Review: The Fog of Dockside City: The Obliteration Machine

The Fog of Dockside City: The Obliteration Machine
The Fog of Dockside City: The Obliteration Machine by Pat Flewwelling
My rating: 3 of 5 stars

(Really a 3.5)
I came to this book in an interesting way. I read a blog post by the author, where she talked about how this book (self-published) had not been well-reviewed (hardly reviewed at all, in fact). She discussed the dilemma of whether to rewrite and re-issue a new version, or continue on with the series and let the first book stand. It was very interesting to me, as an editor and an author gearing up to self-publish the first book in a series myself. My curiosity was piqued enough to check out the book.

My feelings about the book are complicated. On one hand, I really enjoyed it. It has intriguing characters, and a unique setting that really resonated with me. I’ve always loved noir and superhero fiction and one of my favorite books of all time is “Invisible Scarlett O’Neill”–this made me think of that one. It has a complex plot that kept me picking up the book and reading on to see what happened next. That’s the most important thing you want your book to do. I shelve a lot of books that don’t hold my interest, but I read straight through to the end of this one.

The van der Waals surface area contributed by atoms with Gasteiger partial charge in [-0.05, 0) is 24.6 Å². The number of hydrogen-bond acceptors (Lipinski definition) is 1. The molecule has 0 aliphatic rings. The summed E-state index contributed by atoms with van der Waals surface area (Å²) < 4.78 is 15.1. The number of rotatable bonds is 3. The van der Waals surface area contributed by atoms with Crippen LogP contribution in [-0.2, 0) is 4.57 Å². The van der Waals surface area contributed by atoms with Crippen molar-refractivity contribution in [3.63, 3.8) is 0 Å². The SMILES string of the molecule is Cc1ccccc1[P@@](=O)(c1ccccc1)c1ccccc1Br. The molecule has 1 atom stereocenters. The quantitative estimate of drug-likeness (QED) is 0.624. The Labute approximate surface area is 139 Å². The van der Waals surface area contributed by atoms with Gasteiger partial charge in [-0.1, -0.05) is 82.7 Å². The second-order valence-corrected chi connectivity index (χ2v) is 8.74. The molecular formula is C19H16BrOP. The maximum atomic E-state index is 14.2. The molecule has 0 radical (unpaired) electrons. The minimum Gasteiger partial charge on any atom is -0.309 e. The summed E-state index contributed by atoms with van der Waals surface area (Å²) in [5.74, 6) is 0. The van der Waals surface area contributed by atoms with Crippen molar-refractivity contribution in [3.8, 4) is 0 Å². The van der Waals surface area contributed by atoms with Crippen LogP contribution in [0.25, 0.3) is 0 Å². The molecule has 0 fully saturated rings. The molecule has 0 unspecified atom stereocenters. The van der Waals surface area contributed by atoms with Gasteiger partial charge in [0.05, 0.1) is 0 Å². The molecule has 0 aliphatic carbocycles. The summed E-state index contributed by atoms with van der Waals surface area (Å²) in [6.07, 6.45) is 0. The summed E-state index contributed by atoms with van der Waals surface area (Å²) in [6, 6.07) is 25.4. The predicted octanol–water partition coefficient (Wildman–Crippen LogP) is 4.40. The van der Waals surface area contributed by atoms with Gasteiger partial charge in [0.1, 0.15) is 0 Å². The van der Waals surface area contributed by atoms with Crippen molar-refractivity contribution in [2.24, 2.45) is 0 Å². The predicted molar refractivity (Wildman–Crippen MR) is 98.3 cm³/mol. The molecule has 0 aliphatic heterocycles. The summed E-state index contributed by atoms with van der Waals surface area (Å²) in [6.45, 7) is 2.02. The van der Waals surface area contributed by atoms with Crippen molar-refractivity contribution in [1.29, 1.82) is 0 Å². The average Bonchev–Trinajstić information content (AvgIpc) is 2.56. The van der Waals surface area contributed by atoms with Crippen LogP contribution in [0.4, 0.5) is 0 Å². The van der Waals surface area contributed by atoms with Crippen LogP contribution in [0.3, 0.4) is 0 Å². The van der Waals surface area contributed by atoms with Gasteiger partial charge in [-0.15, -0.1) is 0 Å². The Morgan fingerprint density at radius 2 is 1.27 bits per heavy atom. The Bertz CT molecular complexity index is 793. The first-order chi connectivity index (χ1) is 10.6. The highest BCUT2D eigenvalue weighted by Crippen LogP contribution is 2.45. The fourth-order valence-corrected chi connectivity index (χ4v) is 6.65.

On the other hand, the close attention of a good, experienced editor could have smoothed out the rough spots and really made this book shine. The writing is solid, really great in places. But many times I wanted to get out my editorial pen and mark it up. :) There were places where characters’ motivations needed to be clearer, where things were confusing, rough patches in the writing, and where there were substantive issues that could have been easily fixed with some editorial input.

This is not to say that every traditionally-published book that has been professionally edited doesn’t have some or all of these problems. Far from it. And–maybe this book was edited, and there were still things that were missed. I really don’t know. But it always makes me sad when I read a book with so much potential, that falls short of the mark for this one missing element–good editing. Or at least feedback from thoughtful, objective readers who can point out these types of problems (as long as the author will act on their advice). I think the importance of having this kind of input is the single most important thing that gets overlooked by indie authors. And it makes readers put books down and never try that author again.

So. I have to give this book 3 stars (which is really 3.5 in my mind)–and keep in mind that I assign ratings based on Goodreads’ definitions. I did really like the story and have already bought the next book, in the hope that the issues in this one will have been better addressed in the next.

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